According to the patient-reported outcomes from men who participated in the ProtecT trial, men who undergo a radical prostatectomy experience more sexual dysfunction and urinary problems than those treated with radiation therapy.
While many reported an improvement in the severity of their symptoms six months after surgery, these men continued to report poorer sexual quality of life six years after surgery compared to those who had radiation therapy.
While men treated with radiation reported experiencing bowel function problems after treatment, the men who had a prostatectomy were generally able to undergo the procedure without experiencing any changes in bowel function after surgery.
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Side Effects Of Prostate Radiation
Side effects of prostate radiation is an important topic, which many doctors and their patients have to discuss before proceeding to the procedure further on. In most cases, radiation treatment for prostate cancer has the same side effects as brachytherapy . But its important to keep in mind that every person will have different side effects from the same procedure and health in general.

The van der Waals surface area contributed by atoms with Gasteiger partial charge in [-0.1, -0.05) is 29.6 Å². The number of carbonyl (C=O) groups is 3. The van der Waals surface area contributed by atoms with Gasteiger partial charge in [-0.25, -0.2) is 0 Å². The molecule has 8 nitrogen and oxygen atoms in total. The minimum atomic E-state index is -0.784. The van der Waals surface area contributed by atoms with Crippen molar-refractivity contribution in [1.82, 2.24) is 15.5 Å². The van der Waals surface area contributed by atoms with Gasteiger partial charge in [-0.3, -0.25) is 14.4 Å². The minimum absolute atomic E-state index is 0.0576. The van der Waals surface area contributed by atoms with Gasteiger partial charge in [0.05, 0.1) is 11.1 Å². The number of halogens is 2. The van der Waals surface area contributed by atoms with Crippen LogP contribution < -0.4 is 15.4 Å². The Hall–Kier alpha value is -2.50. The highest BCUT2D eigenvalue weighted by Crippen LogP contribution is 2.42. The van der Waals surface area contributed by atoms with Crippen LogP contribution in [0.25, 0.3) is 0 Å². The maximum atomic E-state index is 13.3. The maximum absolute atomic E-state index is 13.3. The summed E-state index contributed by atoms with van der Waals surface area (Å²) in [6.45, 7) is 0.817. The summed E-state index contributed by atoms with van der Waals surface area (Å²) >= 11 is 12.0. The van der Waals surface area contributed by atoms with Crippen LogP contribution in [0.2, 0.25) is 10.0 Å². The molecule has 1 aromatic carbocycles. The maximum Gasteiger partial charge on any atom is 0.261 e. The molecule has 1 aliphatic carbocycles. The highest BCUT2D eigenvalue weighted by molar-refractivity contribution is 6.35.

Side Effects To Be Considered
Erectile dysfunction , urinary symptoms and bowel symptoms are side effects that need to be considered when treating prostate cancer, with ED often considered an important factor by patients. Perhaps the main advantage of LDR brachytherapy is the low risk of permanent side-effects.13
In the two months following LDR brachytherapy, men may experience temporary but significant urinary irritation and bother, however this can often be successfully managed. Late urinary bother occurs in 10% of men, urethral strictures in 2-3%, with urinary incontinence not commonly seen. Bowel toxicity is also rare, with low occurrence of significant rectal bleeding or ulceration.10,11,13,14
Evidence suggests LDR brachytherapy offers the lowest risk to erectile function compared to many other prostate cancer treatments, with Ong et al reporting 60% of men preserved excellent erectile function in the five years following treatment.15 In younger men, the erectile preservation rate was 70%.